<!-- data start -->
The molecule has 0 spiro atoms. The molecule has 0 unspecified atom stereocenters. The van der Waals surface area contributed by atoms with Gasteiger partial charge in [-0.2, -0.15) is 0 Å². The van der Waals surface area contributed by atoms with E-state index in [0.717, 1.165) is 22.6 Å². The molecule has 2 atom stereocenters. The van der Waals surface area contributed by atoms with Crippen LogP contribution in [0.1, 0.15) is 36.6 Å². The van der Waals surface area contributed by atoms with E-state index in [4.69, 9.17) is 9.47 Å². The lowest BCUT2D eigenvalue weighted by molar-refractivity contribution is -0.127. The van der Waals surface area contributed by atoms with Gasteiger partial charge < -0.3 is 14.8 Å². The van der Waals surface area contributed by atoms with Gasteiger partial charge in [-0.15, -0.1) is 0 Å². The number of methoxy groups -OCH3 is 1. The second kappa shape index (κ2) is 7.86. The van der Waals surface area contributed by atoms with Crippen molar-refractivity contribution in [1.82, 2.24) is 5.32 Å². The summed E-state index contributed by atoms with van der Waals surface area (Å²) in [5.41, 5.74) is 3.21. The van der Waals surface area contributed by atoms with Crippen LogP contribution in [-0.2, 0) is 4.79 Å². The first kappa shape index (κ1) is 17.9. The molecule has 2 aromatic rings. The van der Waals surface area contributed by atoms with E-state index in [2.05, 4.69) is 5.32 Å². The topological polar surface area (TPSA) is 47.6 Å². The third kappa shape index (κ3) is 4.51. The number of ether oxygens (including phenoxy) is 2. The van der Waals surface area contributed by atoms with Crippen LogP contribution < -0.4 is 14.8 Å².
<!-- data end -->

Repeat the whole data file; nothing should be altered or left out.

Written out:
The molecule has 0 spiro atoms. The molecule has 0 unspecified atom stereocenters. The van der Waals surface area contributed by atoms with Gasteiger partial charge in [-0.2, -0.15) is 0 Å². The van der Waals surface area contributed by atoms with E-state index in [0.717, 1.165) is 22.6 Å². The molecule has 2 atom stereocenters. The van der Waals surface area contributed by atoms with Crippen LogP contribution in [0.1, 0.15) is 36.6 Å². The van der Waals surface area contributed by atoms with E-state index in [4.69, 9.17) is 9.47 Å². The lowest BCUT2D eigenvalue weighted by molar-refractivity contribution is -0.127. The van der Waals surface area contributed by atoms with Gasteiger partial charge < -0.3 is 14.8 Å². The van der Waals surface area contributed by atoms with Gasteiger partial charge in [-0.15, -0.1) is 0 Å². The number of methoxy groups -OCH3 is 1. The second kappa shape index (κ2) is 7.86. The van der Waals surface area contributed by atoms with Crippen molar-refractivity contribution in [1.82, 2.24) is 5.32 Å². The summed E-state index contributed by atoms with van der Waals surface area (Å²) in [5.41, 5.74) is 3.21. The van der Waals surface area contributed by atoms with Crippen LogP contribution in [-0.2, 0) is 4.79 Å². The first kappa shape index (κ1) is 17.9. The molecule has 2 aromatic rings. The van der Waals surface area contributed by atoms with E-state index in [2.05, 4.69) is 5.32 Å². The topological polar surface area (TPSA) is 47.6 Å². The third kappa shape index (κ3) is 4.51. The number of ether oxygens (including phenoxy) is 2. The van der Waals surface area contributed by atoms with Crippen LogP contribution < -0.4 is 14.8 Å².